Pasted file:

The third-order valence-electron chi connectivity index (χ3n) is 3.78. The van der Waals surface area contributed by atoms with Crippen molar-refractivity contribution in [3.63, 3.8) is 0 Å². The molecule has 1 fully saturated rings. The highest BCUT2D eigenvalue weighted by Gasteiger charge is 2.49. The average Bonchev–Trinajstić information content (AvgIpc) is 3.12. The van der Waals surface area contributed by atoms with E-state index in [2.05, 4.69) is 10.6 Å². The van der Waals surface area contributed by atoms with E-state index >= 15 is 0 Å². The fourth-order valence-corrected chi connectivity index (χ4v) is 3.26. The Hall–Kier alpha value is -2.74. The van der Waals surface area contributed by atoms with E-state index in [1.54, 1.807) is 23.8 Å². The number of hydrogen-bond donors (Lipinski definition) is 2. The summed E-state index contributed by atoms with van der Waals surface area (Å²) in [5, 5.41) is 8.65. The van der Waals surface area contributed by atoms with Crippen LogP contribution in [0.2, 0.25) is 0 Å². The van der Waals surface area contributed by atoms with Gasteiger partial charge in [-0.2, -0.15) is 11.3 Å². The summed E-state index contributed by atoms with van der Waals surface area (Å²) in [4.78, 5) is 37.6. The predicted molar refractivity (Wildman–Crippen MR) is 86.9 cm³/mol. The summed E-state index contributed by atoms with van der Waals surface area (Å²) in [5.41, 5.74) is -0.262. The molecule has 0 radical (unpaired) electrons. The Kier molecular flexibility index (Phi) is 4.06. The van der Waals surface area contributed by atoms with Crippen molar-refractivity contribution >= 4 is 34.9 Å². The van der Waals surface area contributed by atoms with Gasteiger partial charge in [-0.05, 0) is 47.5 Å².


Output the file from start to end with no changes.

The third-order valence-electron chi connectivity index (χ3n) is 3.78. The van der Waals surface area contributed by atoms with Crippen molar-refractivity contribution in [3.63, 3.8) is 0 Å². The molecule has 1 fully saturated rings. The highest BCUT2D eigenvalue weighted by Gasteiger charge is 2.49. The average Bonchev–Trinajstić information content (AvgIpc) is 3.12. The van der Waals surface area contributed by atoms with E-state index in [2.05, 4.69) is 10.6 Å². The van der Waals surface area contributed by atoms with E-state index >= 15 is 0 Å². The fourth-order valence-corrected chi connectivity index (χ4v) is 3.26. The Hall–Kier alpha value is -2.74. The van der Waals surface area contributed by atoms with E-state index in [1.54, 1.807) is 23.8 Å². The number of hydrogen-bond donors (Lipinski definition) is 2. The summed E-state index contributed by atoms with van der Waals surface area (Å²) in [5, 5.41) is 8.65. The van der Waals surface area contributed by atoms with Crippen LogP contribution in [0.2, 0.25) is 0 Å². The van der Waals surface area contributed by atoms with Gasteiger partial charge in [-0.2, -0.15) is 11.3 Å². The summed E-state index contributed by atoms with van der Waals surface area (Å²) in [4.78, 5) is 37.6. The predicted molar refractivity (Wildman–Crippen MR) is 86.9 cm³/mol. The summed E-state index contributed by atoms with van der Waals surface area (Å²) in [5.41, 5.74) is -0.262. The molecule has 0 radical (unpaired) electrons. The Kier molecular flexibility index (Phi) is 4.06. The van der Waals surface area contributed by atoms with Crippen molar-refractivity contribution >= 4 is 34.9 Å². The van der Waals surface area contributed by atoms with Gasteiger partial charge in [-0.05, 0) is 47.5 Å².